Pomegranate Harvest — Removing the Seeds

uhand The red juicy seeds are the edible part of the pomegranate fruit. And anyone who has spent a warm summer/fall afternoon digging them out with minimal mess, knows this can be a tall task. But those delicious tidbits are sooooo worth it. They’re good for snacking, as toppings for salads and ice cream, and make very yummy juice and syrup.

As noted in a previous post, my little pomegranate tree gave us 121 fruit a couple of weekends ago. Deseeding 1 or 2 isn’t too bad, but 121 can be a pretty daunting task. With some research and a little trial and error, this is what I do to remove those yummy seeds with as little mess as possible. Before you begin, make sure you have all that you’ll need on hand. No matter how careful you are, there is going to be some mess. The lovely juice will stain, so wear something you don’t care about. You’ll also need a sharp knife, medium bowl for catching seeds, a strainer and a larger bowl for holding the cleaned seeds. It’s also a fairly good idea to be close to a sink. Oh and if you’re using orchard fresh and untreated pomegranates, you’ll need a flat bottomed cup (or something similar)…trust me. (A quick note about the following pictures…they were taken by my 11 year old and 9 year old kidlets. I think they did very well…but I’m a proud momma.)

Step 1: Cut the top “crown” off. GadgetMan likes to cut only the crown part off. I find it works a little better by backing up a bit and getting more of the top of the fruit. This makes step 2 and 3 a little easier…and it’s less likely that something will jump out at me. If you’ve read my previous post, you’ll remember that I mentioned that spiders find the pomegranates ideal places to hunt. See the little crown in the above picture? Wouldn’t you say that was an ideal place for a spider to hide? Earwigs are also fond of those little hiding places. When I first discovered this, I made GadgetMan stab and scrape inside the crown before I could go near it. Now I’m getting pretty good at cutting off the top quickly, and squishing whatever crawls out with a flat bottomed cup I keep nearby. Though I’ll admit that it still creeps me out big time.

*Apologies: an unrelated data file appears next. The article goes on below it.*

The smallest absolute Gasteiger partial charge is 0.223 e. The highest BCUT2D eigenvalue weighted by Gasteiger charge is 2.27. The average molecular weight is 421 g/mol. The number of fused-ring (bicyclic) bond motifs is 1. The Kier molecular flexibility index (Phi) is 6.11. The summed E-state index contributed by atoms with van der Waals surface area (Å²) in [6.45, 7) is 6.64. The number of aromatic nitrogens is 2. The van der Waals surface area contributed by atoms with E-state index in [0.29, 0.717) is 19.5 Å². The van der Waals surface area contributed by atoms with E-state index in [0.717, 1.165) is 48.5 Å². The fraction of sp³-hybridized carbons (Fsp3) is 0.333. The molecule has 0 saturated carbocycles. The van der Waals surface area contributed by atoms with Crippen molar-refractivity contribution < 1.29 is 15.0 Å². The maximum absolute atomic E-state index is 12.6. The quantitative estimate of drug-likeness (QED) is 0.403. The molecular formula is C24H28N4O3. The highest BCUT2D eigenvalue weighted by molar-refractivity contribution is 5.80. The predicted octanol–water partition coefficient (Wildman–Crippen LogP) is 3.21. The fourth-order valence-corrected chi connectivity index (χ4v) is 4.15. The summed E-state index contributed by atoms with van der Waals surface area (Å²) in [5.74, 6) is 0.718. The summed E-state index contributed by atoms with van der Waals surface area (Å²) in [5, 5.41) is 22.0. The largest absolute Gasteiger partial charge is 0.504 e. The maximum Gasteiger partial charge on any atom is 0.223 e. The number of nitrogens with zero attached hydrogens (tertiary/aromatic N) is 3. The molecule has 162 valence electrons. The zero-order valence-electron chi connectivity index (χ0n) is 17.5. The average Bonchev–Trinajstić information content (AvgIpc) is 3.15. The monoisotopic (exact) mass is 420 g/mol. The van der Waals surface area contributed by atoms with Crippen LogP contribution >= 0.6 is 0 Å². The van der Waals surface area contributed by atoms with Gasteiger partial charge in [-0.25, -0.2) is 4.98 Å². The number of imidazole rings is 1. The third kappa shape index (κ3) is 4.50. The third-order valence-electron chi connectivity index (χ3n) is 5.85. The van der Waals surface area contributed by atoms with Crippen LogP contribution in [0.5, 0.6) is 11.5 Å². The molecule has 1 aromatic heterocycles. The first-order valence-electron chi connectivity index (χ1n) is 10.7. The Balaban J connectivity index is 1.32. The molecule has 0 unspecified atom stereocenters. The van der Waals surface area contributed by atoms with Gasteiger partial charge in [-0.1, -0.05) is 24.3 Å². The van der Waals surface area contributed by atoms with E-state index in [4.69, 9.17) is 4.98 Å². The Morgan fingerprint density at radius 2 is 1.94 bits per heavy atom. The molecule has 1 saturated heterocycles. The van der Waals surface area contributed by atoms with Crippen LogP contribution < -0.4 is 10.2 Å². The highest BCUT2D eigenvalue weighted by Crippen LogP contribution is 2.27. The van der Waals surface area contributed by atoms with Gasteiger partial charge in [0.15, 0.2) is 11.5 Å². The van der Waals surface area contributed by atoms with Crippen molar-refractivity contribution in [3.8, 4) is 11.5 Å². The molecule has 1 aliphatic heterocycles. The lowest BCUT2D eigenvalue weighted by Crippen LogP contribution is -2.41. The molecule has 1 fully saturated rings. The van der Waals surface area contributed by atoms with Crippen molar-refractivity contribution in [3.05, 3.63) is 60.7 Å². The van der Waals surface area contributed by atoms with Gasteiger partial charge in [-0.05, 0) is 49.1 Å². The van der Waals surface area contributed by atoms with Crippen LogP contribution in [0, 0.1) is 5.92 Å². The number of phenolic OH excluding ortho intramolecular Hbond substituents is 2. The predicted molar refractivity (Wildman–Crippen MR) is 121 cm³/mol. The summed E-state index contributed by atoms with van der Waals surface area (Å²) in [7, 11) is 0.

Step 2: Cut an X in the top of the fruit and then follow each side of the X down around to the bottom. Be careful not to cut too deep going around the fruit. The idea is to only cut the skin and not the seeds underneath.

  

Step 3: Pull apart the fruit into halves and then quarters. Make sure this step is done over a bowl to catch the seeds that fall out. It’s okay to dig a finger a little bit into the top of the fruit to help pull it apart. You can see in the picture that there isn’t any fruit in the area just below where the crown was. Just don’t dig too deep. This is also the time to look closely at the seeds. If they visibly look gross, then discard the fruit. If you’re not sure, taste test a seed — it’s a big sacrifice, I know, but you just might have to taste test a lot :). Don’t be fooled by the color of the seeds. Typically they should be sweeter the redder they are. But I’ve had some bitter red ones and some really sweet pale pink ones. If they’re not good, trust me, tasting will tell you. Oh and also, often not all of the seeds will be bad….bruising can be very localized…and the seeds tend to ripen at a slightly different rate. At this step, I have also seen instructions that say to soak the fruit in water and then pull the seeds out right under the water. I tried that but found it to make a bigger mess then I wanted. I’ve found that with fresh, right from the tree, ripe fruit, the seeds come out really easily so soaking doesn’t really benefit any. I imagine that if you’re using store bought fruit then soaking might be more beneficial.